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Roundtable Series

Washington, D.C. Roundtable - April 30, 2024

“Connecting Women Entrepreneurs to Federal Opportunities: An NWBC Roundtable” is in white bold font over a pink background with white starbursts around it. The event will be held on April 30th from 1-4 PM ET at The Mayflower Hotel in D.C.

A Roundtable on Increasing Access to Opportunity for Women Entrepreneurs

The National Women’s Business Council (NWBC) held a roundtable on April 30th from 1-4 PM ET in D.C. at the Mayflower Hotel in D.C. focused on increasing access to opportunity for women in business. The title of the roundtable was “Connecting Women Entrepreneurs to Federal Opportunities.”

The focuses of this conversation included the value of expanding outreach, awareness and data collection, the importance of lowering barriers to increase participation, and the potential for greater collaboration to open more doors for all when it comes to opportunities offered by the federal government. It also allowed the Council to release its groundbreaking research on women’s entrepreneurship in high-yield and high-growth industries.


The event began with Executive Director Tené Dolphin’s remarks.

  • Executive Director Dolphin welcomed participants, introduced the National Women’s Business Council (NWBC), and described its history.
  • There has been significant progress over the Council’s 36-year history, including a 70% increase in federal contracts awarded to women-owned small businesses (WOSBs) under the Biden-Harris Administration.
  • Challenges remain to realizing women’s entrepreneurial potential.
  • NWBC convenes entrepreneurs, organizational leaders, and policymakers to develop, disseminate, and explain policy recommendations.
  • The focus around which the Council seeks policy solutions, was increasing opportunity for women founders in high growth, high yield industries and related federal programming. The roundtable participants discussed ways to improve outreach, lower barriers to participation, and strengthen cross-agency collaboration.

Chair Sima Ladjevardian delivered opening remarks.

  • Women-owned businesses make up 39.1% of all businesses and parity would add more than $7 trillion to the economy.
  • The surge of new women-owned startups during and after the pandemic is encouraging, but it is also alarming that critical programs like 8(a) have been challenged.
  • Taking stock of the moment, NWBC has transformed its Women in STEM subcommittee into the Access to Opportunity subcommittee – inspired by the Investing in America agenda, the scale of opportunity, and the urgency of connecting women with programs and initiatives.
  • Investing in America bills make landmark investments in equitable economic growth: $150 billion in the CHIPS for America Act; $391 billion in the Inflation Reduction Act; and $1 trillion in the Infrastructure and Investment in Jobs Act (Bipartisan Infrastructure Law).
  • The purpose of the roundtable was to build a blueprint for government programming that centers women, and creates pipelines to opportunity for women entrepreneurs.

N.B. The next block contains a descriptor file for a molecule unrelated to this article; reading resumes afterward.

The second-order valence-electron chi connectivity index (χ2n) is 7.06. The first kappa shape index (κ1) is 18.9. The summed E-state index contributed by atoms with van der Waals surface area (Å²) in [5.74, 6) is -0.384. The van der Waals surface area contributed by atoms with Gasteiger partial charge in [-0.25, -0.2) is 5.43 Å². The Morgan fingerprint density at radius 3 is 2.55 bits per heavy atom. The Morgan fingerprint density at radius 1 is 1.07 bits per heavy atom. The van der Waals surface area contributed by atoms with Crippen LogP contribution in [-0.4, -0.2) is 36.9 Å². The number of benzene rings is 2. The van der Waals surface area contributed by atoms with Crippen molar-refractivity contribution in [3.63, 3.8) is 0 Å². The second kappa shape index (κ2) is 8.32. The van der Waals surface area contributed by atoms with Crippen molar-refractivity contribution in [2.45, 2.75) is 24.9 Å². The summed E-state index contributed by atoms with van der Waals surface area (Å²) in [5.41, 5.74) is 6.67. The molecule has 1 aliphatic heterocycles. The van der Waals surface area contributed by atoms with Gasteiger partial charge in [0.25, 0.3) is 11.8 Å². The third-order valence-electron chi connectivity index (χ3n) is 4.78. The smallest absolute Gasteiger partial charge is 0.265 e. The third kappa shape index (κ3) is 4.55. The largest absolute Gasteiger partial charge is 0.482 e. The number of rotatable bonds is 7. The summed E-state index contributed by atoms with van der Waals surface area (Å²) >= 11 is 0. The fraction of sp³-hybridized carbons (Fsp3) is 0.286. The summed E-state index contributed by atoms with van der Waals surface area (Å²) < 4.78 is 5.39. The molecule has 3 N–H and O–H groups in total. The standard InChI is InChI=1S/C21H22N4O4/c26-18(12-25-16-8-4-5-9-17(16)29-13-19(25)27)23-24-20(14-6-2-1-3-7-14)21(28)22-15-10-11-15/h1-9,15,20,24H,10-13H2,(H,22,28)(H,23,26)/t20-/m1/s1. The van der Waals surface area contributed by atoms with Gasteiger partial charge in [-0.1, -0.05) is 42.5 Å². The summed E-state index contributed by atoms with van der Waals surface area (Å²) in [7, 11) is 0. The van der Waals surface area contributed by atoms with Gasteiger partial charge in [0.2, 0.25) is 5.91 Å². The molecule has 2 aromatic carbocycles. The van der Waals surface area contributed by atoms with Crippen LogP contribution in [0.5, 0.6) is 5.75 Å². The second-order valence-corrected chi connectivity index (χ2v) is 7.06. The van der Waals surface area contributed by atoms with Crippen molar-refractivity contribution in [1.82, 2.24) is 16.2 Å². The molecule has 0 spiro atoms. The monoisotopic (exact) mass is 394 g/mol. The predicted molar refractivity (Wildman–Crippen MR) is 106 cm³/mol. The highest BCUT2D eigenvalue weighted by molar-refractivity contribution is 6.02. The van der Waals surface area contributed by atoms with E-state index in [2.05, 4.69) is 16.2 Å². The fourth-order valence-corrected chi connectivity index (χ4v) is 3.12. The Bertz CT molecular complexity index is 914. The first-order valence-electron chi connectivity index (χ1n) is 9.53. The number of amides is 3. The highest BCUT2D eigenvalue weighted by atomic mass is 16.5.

Kajal Kapur, Principal of Kapur Energy Environment Economics (KEEE), LLC, presented preliminary findings of the firm’s literature review for NWBC on women’s entrepreneurship in high-yield and high-growth industries.

  • KEEE’s full literature review includes data and analysis, and identifies challenges, best practices, and policy recommendations.
  • In this area, present challenges mean there are future opportunities for growth.
  • Women in academic STEM roles have unequal exposure to patenting and commercialization opportunities and own far fewer firms overall, but among people younger than 44, women owners of STEM firms outnumber men.
    • One solution: increase the funding of programs for more and earlier STEM exposure for girls
  • There is a lack of seniority and resources for female STEM faculty, but women do report as much success as men in developing inventions and publishing articles about their work.
    • A few solutions: make gender-blind decisions about tenure, promotion, financing, and licensing; do proactive outreach targeting women and others who are underrepresented among patentees
  • Overall, women experience limited success securing grant funding, and awards they secure are less on average per person. One bright spot is that women who apply have strong chances at winning funding through some competitions such as SBIR/STTR.
    • One solution: recognizing women-owned nonemployer firms are closer to parity with male-owned counterparts than employer firms, programming could focus on types of technical assistance that help nonemployer firms get to the next level
  • Women face unfavorable financial sector evaluations of business plans and prospects.
    • One solution: lenders and investors could weigh social impact in decision-making, or concentrate intentionally on women
  • There is a lack of role models, partnerships and networks for women that grows from the presence of fewer women in STEM fields who can mentors others, particularly women of color. Although overall numbers are low, research shows Black women and Latinas own more STEM firms than Black men and Latinos.